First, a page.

Mathew Ingram, who blogged about Baquet, the Times and Twitter before I did, noted that he didn’t get a response: (more…)

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baquet twitterNew York Times Executive Editor Dean Baquet has responded to last week’s post which criticized top editors who aren’t using Twitter actively, including Baquet.

I appreciate the response, which is below, combined from two emails. I don’t agree with his observation, but I welcome it. I had my say last week and I’m glad to give him his say here today, without insisting on the last word. I do hope, though, that this post will merit his third tweet:

I do think the fact that I have made so little use of Twitter is fair game for criticism. But I can’t resist an observation. One of the biggest criticisms aimed at my generation of editors is that we created a priesthood, that we decided who was a journalist and who was not. If you hadn’t done cops and courts you weren’t a journalist, etc. That characterization was right on. We deserved the hit.

As I observe the criticism nowadays, you will forgive me for noting that it sounds like a new priesthood is being created, with new rules for entry.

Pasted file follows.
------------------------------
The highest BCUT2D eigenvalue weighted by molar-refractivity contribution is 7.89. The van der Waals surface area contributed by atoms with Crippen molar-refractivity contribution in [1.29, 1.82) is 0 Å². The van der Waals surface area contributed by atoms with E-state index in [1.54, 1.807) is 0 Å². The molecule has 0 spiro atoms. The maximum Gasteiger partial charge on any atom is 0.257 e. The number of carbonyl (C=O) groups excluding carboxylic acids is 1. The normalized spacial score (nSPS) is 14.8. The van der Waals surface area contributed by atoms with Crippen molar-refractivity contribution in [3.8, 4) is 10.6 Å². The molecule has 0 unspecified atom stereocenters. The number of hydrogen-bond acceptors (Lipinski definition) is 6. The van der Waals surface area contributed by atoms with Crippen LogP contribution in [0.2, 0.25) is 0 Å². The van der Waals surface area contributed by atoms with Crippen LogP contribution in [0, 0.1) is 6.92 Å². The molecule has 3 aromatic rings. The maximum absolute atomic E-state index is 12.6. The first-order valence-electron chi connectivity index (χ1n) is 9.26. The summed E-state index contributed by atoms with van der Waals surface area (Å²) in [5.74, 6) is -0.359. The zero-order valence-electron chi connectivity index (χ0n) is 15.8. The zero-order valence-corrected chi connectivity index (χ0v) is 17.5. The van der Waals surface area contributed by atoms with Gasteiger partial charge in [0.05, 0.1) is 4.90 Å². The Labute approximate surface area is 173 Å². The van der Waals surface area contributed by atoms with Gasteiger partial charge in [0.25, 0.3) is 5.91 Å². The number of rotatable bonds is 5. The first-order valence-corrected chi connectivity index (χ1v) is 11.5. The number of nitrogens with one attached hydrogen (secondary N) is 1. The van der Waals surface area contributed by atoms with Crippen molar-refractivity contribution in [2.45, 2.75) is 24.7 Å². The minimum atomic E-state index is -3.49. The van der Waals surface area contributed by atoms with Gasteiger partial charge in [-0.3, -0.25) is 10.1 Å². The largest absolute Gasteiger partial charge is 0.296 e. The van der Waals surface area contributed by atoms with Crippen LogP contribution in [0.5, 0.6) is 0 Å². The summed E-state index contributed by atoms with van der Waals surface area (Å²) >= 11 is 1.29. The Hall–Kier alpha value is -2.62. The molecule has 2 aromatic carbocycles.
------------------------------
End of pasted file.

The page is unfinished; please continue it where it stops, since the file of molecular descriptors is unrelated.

Don’t take that as saying I should not tweet more. I should. Just a warning that each generation of journalists seems so certain they know what it takes to be a journalist.

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baquet twitterEditors who aren’t active on Twitter tell their newsrooms that we don’t all have to change. Journalists who aren’t active on Twitter choose to remain or fall behind.

I’m late to this round of a discussion that’s been going on intermittently since at least when I started advocating Twitter’s use by journalists in 2008. But I was tied up Monday when Mathew Ingram and some New York Times staffers discussed whether journalists need to use Twitter (on Twitter, of course). Ingram then blogged about the issue. The discussion was prompted by Buzzfeed’s  “Quick Tour Of The New York Times’ Twitter Graveyard,” which exposed and mocked some Times staffers for their weak presence on Twitter, including Executive Editor Dean Baquet, who has tweeted twice. Update: Baquet has responded to this post.